Kye’s family moved from Korea to the US when he was six, struggling with the economic and cultural challenges immigrants often face. Thanks to the strong music education program in the Seattle public schools, Kye picked up the violin. Practicing became an escape, a space he could control, as well ...
“I’m looking to create a sound and a vision for what might be,” exclaims Korean-born, Seattle-raised Joe Kye, a violinist, composer, and vocalist who blew open his diverse musical world when he discovered the magic of the loop pedal in college. That vision has fractures and fragments, wounds and gaps, but it resonates with a bittersweet optimism, a measured hope for change and coming together on Migrants, his debut full-length album and third release.
Kye’s crisp playing, layered in swirls of pizzicato arpeggios and percussive elements, forms the foundation for clever and reflexive lyrics and a tender, urgent voice. He bounces his own distinctive sound around in collaboration with everyone from friend and LA-based MC Jason Chu and Vegas-based MC Rasar (“Fall In”), to NYC composer/percussionist William Catanzaro (“Migrants”), to a full string section (“Joseph Rests His Head”), a lush contrast to Kye’s taut loops.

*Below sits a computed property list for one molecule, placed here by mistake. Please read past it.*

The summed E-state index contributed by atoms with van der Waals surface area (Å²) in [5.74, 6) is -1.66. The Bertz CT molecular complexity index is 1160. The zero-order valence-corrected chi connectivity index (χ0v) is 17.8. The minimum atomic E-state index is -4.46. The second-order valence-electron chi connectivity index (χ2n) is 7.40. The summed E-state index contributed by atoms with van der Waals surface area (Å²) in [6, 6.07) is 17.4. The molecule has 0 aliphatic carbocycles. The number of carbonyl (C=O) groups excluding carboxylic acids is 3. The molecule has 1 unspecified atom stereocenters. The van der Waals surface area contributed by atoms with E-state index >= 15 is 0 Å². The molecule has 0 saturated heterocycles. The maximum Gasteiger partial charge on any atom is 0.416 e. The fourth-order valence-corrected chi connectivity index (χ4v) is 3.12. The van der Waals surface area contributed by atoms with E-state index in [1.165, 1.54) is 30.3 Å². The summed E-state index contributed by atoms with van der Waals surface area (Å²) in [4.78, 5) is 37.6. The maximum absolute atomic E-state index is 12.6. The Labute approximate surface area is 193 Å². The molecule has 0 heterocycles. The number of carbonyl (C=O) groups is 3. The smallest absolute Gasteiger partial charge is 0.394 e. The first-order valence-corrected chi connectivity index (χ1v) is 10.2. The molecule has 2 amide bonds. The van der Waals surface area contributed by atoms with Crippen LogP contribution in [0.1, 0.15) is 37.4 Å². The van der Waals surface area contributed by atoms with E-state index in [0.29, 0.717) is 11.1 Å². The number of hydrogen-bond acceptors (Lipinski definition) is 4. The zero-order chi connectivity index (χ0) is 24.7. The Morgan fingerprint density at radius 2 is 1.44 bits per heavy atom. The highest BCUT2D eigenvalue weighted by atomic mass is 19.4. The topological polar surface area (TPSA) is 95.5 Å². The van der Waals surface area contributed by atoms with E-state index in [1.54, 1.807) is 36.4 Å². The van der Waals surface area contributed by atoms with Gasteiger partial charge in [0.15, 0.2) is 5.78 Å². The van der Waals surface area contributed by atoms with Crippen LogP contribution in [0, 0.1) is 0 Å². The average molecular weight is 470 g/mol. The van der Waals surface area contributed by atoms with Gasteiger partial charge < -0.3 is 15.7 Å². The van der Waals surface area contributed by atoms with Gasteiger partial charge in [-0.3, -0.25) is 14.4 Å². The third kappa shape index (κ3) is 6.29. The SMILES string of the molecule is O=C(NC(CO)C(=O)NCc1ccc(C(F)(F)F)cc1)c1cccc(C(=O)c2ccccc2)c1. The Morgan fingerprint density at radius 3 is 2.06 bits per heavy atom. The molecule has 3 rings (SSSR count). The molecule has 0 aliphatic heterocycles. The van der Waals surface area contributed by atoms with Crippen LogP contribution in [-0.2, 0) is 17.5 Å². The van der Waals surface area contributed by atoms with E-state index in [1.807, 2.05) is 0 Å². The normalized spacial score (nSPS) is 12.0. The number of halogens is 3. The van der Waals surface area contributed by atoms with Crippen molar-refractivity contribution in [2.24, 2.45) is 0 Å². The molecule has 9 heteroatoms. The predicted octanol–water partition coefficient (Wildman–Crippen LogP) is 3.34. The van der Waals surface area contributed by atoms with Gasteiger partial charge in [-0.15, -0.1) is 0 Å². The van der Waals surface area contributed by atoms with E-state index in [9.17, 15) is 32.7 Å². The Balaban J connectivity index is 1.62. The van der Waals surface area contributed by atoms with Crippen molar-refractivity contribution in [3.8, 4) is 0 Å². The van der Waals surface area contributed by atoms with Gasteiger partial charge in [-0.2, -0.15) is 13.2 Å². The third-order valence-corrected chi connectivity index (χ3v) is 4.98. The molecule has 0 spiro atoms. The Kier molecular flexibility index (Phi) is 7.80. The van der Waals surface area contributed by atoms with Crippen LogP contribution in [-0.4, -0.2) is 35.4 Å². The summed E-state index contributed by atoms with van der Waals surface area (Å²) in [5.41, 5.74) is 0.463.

Music has been a lifelong refuge for Kye. “Music is essential and therapeutic for me, and has been since childhood,” Kye recalls. “I remember in Korea, borrowing my dad’s walkman and putting on the headphones, how powerful and adult that felt. That personal and transportative experience has stayed with me.”